However, the birth of regional nation-states after the fall of the Soviet Union in 1991 led to competition between the once cooperative Central Asian republics. The fossil fuel-rich downstream states of Uzbekistan, Turkmenistan, and Kazakhstan realized they could sell oil and gas to foreign buyers for much higher prices than selling to Kyrgyzstan or Tajikistan.
 
Uzbekistan started selling electricity to Afghanistan and the water-rich nations of Tajikistan and Kyrgyzstan were forced to divert water supplies to hydroelectric dams in order to produce electricity. In the winter months, however, when water flows are limited, electricity supplies run low. Hospitals and homes lose power. In the downstream states, crops fail.
 
In September 2019, Afghanistan signed a new 10-year deal with Uzbekistan for the supply of electricity. Technical problems, however, have remained and as the new year broke in Kabul for the beginning of 2021, the city saw, during one 24-hour period, only 20 minutes of electricity.
 

The Dream of Rogun

In an attempt to counter the electricity shortages in Tajikistan, the government has set its sights and political rhetoric on a dam project in the south of the country.

Initially conceived during the Soviet era with the dual purposes of managing water irrigation and hydroelectricity, the Rogun Dam was set to be the largest in the world.
 
The dam was under construction until the collapse of the Soviet Union in 1991. To make matters worse, a large section was destroyed in a flash flood in 1993, the same year it was expected that electricity would start to be produced.
 
Basic construction work was carried out over the intervening three decades before the cessation of all construction in August 2012. Fears over the effects of a large earthquake that might destroy the dam and flood large swathes of neighboring Uzbekistan led to a World Bank report. Meanwhile, Uzbekistan argues that the diversion of water supplies could lead to problems in cotton production.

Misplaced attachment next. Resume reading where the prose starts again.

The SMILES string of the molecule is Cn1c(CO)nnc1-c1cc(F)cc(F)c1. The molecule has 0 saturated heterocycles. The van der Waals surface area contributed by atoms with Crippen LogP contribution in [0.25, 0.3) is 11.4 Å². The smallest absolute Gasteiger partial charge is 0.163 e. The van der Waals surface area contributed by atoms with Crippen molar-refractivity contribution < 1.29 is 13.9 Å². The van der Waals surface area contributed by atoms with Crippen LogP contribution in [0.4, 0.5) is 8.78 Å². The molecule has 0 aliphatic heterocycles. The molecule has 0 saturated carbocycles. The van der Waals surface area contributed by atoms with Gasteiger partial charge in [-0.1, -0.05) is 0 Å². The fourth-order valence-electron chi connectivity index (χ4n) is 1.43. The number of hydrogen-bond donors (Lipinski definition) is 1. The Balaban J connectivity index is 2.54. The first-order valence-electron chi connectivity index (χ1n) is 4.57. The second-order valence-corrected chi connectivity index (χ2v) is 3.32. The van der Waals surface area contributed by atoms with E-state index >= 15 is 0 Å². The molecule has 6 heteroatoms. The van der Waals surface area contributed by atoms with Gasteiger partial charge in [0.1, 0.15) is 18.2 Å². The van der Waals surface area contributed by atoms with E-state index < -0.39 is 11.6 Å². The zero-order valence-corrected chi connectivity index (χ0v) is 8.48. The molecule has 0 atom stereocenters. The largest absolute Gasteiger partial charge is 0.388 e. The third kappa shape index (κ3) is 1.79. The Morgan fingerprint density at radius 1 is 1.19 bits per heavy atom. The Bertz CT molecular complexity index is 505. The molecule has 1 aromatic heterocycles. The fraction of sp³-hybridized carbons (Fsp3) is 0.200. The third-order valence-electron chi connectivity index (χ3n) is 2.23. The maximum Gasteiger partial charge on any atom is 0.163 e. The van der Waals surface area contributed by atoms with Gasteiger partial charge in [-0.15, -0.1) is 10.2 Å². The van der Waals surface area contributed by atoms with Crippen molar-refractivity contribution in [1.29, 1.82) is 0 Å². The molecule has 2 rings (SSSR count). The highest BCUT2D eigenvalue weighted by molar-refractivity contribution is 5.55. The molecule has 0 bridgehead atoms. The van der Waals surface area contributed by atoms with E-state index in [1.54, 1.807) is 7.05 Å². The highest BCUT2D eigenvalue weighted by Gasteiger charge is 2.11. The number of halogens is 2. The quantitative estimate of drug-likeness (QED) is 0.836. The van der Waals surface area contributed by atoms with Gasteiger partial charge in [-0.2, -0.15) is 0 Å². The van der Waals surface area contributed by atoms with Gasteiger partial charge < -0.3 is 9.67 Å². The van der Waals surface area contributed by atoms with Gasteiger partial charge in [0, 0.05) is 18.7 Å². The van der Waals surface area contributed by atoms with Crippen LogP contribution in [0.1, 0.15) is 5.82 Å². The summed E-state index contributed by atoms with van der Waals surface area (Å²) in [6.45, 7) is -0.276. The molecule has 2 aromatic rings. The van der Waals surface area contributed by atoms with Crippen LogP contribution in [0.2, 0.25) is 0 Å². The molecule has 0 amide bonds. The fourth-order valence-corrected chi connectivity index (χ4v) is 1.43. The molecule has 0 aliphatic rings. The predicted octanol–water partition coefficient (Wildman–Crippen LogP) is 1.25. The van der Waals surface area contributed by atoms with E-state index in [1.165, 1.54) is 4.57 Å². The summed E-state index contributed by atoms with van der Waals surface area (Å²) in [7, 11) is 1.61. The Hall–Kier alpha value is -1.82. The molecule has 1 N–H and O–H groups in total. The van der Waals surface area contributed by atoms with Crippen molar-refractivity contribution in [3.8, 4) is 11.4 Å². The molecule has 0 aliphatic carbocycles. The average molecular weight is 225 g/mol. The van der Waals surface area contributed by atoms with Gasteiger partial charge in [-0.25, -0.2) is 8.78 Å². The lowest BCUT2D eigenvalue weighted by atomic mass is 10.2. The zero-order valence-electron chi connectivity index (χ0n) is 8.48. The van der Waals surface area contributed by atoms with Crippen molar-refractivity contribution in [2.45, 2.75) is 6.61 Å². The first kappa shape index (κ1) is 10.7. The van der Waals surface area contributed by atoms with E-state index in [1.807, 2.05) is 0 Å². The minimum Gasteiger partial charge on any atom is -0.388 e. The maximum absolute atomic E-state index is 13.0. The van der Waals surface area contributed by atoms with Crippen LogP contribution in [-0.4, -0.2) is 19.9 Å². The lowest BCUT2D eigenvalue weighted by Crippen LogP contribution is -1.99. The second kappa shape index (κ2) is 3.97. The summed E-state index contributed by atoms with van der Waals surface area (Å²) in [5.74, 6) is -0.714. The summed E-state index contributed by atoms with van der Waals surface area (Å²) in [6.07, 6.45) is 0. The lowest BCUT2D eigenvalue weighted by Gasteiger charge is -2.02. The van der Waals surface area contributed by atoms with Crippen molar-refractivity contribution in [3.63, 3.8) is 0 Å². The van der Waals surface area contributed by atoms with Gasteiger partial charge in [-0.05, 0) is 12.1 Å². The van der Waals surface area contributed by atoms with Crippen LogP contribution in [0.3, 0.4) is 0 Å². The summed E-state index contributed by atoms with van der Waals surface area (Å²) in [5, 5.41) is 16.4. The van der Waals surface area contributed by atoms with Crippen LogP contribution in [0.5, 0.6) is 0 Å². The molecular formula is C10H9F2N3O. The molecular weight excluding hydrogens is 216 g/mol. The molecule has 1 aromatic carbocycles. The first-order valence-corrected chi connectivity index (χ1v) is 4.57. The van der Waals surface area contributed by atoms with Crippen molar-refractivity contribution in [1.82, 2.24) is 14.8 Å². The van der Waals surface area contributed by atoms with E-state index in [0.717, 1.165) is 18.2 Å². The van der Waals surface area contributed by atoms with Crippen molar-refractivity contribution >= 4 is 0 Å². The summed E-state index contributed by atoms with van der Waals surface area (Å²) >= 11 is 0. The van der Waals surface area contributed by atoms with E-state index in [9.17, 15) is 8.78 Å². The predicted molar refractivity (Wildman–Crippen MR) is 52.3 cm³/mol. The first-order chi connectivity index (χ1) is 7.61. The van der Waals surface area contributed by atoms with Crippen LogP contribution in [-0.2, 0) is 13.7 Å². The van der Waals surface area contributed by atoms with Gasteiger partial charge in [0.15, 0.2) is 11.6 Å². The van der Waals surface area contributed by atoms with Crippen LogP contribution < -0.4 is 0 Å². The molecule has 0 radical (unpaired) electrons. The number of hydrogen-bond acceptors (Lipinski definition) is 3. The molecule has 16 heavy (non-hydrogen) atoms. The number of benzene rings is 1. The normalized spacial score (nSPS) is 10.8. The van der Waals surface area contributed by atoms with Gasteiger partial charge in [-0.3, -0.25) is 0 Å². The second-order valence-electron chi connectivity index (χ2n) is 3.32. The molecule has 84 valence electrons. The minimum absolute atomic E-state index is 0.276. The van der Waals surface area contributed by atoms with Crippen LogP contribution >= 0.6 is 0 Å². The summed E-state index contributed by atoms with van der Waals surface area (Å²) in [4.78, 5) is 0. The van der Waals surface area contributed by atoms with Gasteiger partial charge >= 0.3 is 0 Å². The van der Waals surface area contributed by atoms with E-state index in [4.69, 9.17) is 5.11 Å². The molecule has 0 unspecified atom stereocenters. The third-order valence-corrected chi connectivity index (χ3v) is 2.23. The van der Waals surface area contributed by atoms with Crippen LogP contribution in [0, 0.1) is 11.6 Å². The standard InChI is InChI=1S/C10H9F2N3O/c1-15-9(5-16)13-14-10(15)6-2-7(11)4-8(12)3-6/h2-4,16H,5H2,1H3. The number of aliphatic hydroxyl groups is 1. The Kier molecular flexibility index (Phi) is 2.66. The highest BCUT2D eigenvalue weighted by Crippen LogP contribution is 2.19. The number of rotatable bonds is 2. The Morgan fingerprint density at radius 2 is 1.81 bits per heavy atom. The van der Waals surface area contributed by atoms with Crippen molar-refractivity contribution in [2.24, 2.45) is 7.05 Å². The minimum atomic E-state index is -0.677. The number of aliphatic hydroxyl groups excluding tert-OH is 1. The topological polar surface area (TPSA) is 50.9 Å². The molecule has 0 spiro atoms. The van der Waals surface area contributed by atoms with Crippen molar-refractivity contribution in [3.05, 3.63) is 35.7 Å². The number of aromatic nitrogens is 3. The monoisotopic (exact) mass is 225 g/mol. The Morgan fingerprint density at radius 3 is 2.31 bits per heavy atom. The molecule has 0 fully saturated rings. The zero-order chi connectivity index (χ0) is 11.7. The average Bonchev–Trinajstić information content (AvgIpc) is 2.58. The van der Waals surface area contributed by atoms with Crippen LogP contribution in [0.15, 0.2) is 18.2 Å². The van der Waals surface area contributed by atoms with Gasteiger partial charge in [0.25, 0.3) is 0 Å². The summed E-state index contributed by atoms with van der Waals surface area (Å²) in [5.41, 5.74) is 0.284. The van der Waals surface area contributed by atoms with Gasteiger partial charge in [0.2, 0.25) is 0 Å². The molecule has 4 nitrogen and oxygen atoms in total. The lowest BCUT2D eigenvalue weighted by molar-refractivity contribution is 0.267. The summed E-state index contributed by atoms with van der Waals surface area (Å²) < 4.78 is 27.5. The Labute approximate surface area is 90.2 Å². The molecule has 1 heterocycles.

The dam is being built with the help of the construction company We Build (previously known as Salini), an Italian firm involved in a number of large-scale projects around the world, including being the contractor for the controversial Grand Ethiopian Renaissance Dam (GERD) which is causing disagreements over water supplies between Egypt, Sudan, and Ethiopia.
 
Filippo Menga, Associate Professor in Human Geography at the University of Reading, told Al Bawaba that the international fallout over the project is based on numerous issues. “There are several points of contention. Irrigation water is one of them, but Uzbekistan is also concerned about a potential catastrophe in case of an earthquake, water releases in winter to generate hydroelectricity and the flooding that this would cause downstream, and also the fact that Tajikistan could use water as a strategic tool.
 
“Potentially, Rogun could be hugely beneficial for Tajikistan's energy sector (it will generate more than 3,000 MW of energy), and relations with Uzbekistan have been sour for decades, so I think they are willing to risk it, and indeed, they do not seem to be taking any steps to abandon the Rogun Dam venture.”
 
The rhetoric pushing forward the construction of the dam has reinforced an emerging sense of national identity in Tajikistan. As others have noted, the symbolism behind the reconstruction of a Tajik identity was created under President Emomali Rahmon, who has been in office since 1992, to work in conjunction with an Islamic identity (approximately 98% of the population are Muslims). The national flag is the same as the Iranian flag but in reverse, for example, and the green on the lower part of the flag refers to Islam.  

 

“Mega-dams such as this one should not be the way forward."


 
The success of the Rogun Dam is essential for Rahmon to retain legitimacy in the eyes of the public. The knowledge that the dam is bigger than any other in the world, mirrored in the size of a flagpole constructed in the capital city of Dushanbe (then the tallest flagpole in the world), seeks to reinforce the sense of a rising national consciousness. A further element of this nationalism is the positioning of a Tajik identity in opposition to neighboring “rivals”, such as Uzbekistan.